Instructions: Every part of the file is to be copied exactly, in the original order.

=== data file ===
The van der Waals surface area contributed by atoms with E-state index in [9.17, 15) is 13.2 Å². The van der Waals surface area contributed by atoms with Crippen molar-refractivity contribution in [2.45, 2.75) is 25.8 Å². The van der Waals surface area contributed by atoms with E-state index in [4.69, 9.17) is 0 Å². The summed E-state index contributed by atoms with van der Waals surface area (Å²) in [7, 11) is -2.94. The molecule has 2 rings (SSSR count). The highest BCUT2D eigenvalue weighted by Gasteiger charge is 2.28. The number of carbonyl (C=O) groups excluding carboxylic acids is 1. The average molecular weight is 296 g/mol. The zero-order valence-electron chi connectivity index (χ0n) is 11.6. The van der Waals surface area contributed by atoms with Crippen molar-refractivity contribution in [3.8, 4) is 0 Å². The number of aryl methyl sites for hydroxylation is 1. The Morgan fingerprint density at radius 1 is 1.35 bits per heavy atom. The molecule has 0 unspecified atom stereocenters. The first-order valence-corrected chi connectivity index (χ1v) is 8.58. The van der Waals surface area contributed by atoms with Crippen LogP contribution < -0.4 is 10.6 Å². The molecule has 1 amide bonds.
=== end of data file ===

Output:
The van der Waals surface area contributed by atoms with E-state index in [9.17, 15) is 13.2 Å². The van der Waals surface area contributed by atoms with Crippen molar-refractivity contribution in [2.45, 2.75) is 25.8 Å². The van der Waals surface area contributed by atoms with E-state index in [4.69, 9.17) is 0 Å². The summed E-state index contributed by atoms with van der Waals surface area (Å²) in [7, 11) is -2.94. The molecule has 2 rings (SSSR count). The highest BCUT2D eigenvalue weighted by Gasteiger charge is 2.28. The number of carbonyl (C=O) groups excluding carboxylic acids is 1. The average molecular weight is 296 g/mol. The zero-order valence-electron chi connectivity index (χ0n) is 11.6. The van der Waals surface area contributed by atoms with Crippen molar-refractivity contribution in [3.8, 4) is 0 Å². The number of aryl methyl sites for hydroxylation is 1. The Morgan fingerprint density at radius 1 is 1.35 bits per heavy atom. The molecule has 0 unspecified atom stereocenters. The first-order valence-corrected chi connectivity index (χ1v) is 8.58. The van der Waals surface area contributed by atoms with Crippen LogP contribution < -0.4 is 10.6 Å². The molecule has 1 amide bonds.